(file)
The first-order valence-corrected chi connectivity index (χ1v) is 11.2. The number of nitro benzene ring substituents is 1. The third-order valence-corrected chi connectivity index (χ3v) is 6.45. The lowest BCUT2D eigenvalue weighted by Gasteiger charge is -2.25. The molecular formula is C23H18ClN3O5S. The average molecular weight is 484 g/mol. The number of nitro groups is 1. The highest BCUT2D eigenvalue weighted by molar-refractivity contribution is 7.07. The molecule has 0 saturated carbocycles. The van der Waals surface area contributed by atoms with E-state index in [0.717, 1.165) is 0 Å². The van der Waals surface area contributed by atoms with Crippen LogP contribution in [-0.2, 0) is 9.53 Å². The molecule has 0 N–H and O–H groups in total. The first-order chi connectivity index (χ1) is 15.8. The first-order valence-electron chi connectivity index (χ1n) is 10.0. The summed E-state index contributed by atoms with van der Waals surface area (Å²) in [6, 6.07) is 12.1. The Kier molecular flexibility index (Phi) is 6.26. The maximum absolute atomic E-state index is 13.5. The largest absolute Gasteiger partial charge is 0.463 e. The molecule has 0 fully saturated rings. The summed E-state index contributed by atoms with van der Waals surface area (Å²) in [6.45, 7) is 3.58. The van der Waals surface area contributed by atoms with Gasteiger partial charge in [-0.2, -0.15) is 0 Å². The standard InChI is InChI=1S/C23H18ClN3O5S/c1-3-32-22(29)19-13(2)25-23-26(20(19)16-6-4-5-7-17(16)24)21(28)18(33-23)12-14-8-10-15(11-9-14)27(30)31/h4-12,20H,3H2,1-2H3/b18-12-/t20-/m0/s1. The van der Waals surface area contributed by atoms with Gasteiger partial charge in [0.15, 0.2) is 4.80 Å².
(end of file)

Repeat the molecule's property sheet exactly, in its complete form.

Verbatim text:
The first-order valence-corrected chi connectivity index (χ1v) is 11.2. The number of nitro benzene ring substituents is 1. The third-order valence-corrected chi connectivity index (χ3v) is 6.45. The lowest BCUT2D eigenvalue weighted by Gasteiger charge is -2.25. The molecular formula is C23H18ClN3O5S. The average molecular weight is 484 g/mol. The number of nitro groups is 1. The highest BCUT2D eigenvalue weighted by molar-refractivity contribution is 7.07. The molecule has 0 saturated carbocycles. The van der Waals surface area contributed by atoms with E-state index in [0.717, 1.165) is 0 Å². The van der Waals surface area contributed by atoms with Crippen LogP contribution in [-0.2, 0) is 9.53 Å². The molecule has 0 N–H and O–H groups in total. The first-order chi connectivity index (χ1) is 15.8. The first-order valence-electron chi connectivity index (χ1n) is 10.0. The summed E-state index contributed by atoms with van der Waals surface area (Å²) in [6, 6.07) is 12.1. The Kier molecular flexibility index (Phi) is 6.26. The maximum absolute atomic E-state index is 13.5. The largest absolute Gasteiger partial charge is 0.463 e. The molecule has 0 fully saturated rings. The summed E-state index contributed by atoms with van der Waals surface area (Å²) in [6.45, 7) is 3.58. The van der Waals surface area contributed by atoms with Gasteiger partial charge in [-0.2, -0.15) is 0 Å². The standard InChI is InChI=1S/C23H18ClN3O5S/c1-3-32-22(29)19-13(2)25-23-26(20(19)16-6-4-5-7-17(16)24)21(28)18(33-23)12-14-8-10-15(11-9-14)27(30)31/h4-12,20H,3H2,1-2H3/b18-12-/t20-/m0/s1. The van der Waals surface area contributed by atoms with Gasteiger partial charge in [0.15, 0.2) is 4.80 Å².